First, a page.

The last of my belongings is in Glasgow. Outside of a stray CD here and there, some books I didn’t care to pick up and a couple of photos, my lifetime of acquiring trinkets is currently staring me in the face. Sure, there are many instruments of mine dotted around the city (the only thing I own that people want to borrow, it seems), and I believe Paddy still has my old four-track tape machine, but it’s all here now. It doesn’t seem that much.
My father and I don’t get along. We haven’t spoken in over a year, and it doesn’t look like that’s going to change. However, he was, by far, the most dominating force in my life. Now believe me, I could write for days on all the ways he influenced me, positively and negatively, but one aspect of his personality seems to have affected the mound of things I see before me: his rejection of sentimentality. He had a tough life, far more so than myself, and passed the lessons he’d learned down to his children. As a result, a lot of my things were thrown out every couple of years, usually with the explanation “it was done, I didn’t think you’d want it any more.” When we moved from Irvine after twelve years, most of my childhood possessions were discarded in moving. I’m not entirely blameless – I threw away a lot of stuff myself, but the shadow of my parents loomed over me every time I did. Why bother keeping this, I’d ask myself. It’s only rubbish, rubbish I’ve attached a false meaning to.
I still hold to this, in some ways. I’ve just finished clearing out my box of personal bric-a-brac. Pointless shit I’d kept in the hopes that I’d find it years later and experience some kind of emotional reflection. Turns out I’d see the ticket stub from Craig’s first Glasgow gig with Verlan and think oh, I remember that gig. Why did I keep the ticket?
That being said, it’s still a little sad to think that the past 24 years can be kept in a little foot-long box. There are two jotters from primary school, a lump of sea coal I found on a beach when I was eleven, my homework diary from secondary school and a notepad full of song lyrics I wrote before I could play an instrument. Want to know what ten year olds write songs about? Love, clowns and robots. Actually, maybe I should throw that one away. I have a little more from after I was sixteen (mainly notepads with a disturbing lack of content), but my childhood exists only as a couple of worthless items in a box.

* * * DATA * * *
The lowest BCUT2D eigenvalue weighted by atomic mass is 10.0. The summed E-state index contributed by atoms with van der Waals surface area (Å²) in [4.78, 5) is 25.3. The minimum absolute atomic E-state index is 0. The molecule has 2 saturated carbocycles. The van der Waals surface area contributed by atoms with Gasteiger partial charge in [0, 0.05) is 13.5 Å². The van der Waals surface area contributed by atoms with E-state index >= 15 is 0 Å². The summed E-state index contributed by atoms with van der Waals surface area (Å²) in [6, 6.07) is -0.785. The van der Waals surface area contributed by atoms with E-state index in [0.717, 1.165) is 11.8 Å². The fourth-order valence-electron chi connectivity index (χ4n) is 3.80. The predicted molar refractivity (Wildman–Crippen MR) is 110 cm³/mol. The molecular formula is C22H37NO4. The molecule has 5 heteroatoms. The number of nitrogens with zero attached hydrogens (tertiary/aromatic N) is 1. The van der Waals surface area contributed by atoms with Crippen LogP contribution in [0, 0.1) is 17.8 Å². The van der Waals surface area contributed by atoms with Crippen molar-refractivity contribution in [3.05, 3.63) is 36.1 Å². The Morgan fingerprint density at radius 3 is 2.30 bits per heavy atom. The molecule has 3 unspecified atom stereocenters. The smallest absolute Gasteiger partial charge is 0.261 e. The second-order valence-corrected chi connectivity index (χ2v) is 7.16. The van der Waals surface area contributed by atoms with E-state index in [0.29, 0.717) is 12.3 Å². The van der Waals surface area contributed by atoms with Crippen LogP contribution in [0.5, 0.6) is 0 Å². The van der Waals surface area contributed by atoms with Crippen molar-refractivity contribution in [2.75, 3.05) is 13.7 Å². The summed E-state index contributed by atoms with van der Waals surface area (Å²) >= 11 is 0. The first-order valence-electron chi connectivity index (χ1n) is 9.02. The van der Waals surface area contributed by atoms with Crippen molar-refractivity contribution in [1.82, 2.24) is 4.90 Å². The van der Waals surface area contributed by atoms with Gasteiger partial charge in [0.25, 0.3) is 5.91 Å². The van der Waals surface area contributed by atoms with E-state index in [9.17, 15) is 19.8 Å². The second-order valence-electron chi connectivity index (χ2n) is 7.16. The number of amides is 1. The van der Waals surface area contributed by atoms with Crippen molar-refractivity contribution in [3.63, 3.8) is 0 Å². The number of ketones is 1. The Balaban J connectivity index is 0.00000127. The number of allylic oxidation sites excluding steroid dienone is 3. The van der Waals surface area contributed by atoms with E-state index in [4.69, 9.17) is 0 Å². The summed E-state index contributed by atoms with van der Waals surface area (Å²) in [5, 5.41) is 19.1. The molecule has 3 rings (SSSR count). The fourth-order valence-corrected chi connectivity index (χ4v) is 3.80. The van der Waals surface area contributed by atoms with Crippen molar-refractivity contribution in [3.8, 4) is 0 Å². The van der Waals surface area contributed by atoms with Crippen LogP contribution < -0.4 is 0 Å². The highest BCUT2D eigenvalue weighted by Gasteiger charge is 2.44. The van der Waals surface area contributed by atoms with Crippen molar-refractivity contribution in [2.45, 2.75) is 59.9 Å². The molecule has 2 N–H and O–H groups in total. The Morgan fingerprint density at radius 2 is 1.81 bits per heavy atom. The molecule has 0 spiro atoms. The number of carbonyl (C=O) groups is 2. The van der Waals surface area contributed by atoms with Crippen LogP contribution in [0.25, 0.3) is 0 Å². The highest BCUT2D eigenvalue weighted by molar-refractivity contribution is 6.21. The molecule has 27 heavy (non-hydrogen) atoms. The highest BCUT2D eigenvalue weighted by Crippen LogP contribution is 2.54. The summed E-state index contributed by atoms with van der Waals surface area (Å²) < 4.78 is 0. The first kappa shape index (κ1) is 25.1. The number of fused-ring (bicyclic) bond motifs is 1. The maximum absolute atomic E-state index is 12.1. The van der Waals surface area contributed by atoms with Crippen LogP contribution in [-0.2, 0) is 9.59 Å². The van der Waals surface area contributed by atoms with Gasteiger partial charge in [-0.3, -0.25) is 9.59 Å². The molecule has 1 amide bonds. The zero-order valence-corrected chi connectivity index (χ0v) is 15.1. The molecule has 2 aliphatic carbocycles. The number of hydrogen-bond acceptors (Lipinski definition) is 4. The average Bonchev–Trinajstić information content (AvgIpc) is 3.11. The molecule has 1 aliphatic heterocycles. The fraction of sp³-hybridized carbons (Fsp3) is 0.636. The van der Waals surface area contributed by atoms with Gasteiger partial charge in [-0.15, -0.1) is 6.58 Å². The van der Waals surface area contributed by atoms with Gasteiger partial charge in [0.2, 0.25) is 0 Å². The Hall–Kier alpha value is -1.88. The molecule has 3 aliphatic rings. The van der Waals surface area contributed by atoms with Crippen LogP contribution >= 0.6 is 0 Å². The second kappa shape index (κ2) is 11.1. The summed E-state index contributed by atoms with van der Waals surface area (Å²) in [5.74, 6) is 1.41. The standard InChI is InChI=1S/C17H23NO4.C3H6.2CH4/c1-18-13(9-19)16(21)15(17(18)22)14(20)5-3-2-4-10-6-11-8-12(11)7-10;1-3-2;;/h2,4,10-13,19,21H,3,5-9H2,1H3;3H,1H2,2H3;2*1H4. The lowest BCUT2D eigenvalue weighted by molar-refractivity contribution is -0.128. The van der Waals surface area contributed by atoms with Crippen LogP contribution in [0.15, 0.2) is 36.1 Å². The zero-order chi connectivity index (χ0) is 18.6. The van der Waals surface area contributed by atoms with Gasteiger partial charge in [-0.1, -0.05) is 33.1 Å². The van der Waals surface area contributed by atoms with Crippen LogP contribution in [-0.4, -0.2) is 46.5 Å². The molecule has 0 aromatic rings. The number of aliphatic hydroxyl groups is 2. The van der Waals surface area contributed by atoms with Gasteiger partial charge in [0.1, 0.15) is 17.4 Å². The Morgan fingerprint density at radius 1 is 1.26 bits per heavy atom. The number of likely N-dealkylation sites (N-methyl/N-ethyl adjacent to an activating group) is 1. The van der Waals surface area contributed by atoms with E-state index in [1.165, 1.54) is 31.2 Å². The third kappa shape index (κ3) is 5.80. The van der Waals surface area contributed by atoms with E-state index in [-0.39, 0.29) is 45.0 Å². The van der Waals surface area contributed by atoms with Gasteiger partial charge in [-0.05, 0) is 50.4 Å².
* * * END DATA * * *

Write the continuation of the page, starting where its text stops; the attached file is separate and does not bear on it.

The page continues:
Sometimes I wonder if my chronic ennui is because I lack a clear definition of who I was, who I’ve become, and who I want to be. I look at these tiny pieces of the whole in my foot-long box, and try to remember who I was. I can’t. I can’t remember any of it. What did I like? Super Nintendo and books. Which books? I don’t remember, they’re all gone now. What did I wear? How did I speak? We didn’t have a video camera. Unless someone else managed to accidentally catch me while filming their own children, there’s no video footage or sound recording of my voice prior to 2002. Did I have any dreams? Hopes? How did I get from there to here?
Somewhere out there (I will not say where), my very first website, from 1997, is still online. There are footprints of my consciousness all over the internet, and they seem to survive time better than physical objects. Given my general confusion and desire to catalogue my journey as a human being while simultaneously discarding most of my worldly possessions, it seems the internet is doing a rather fine job of taking the preservation out of my hands. Maybe I should just stay here for good. I think we’re all headed that way anyway.
Back to cleaning.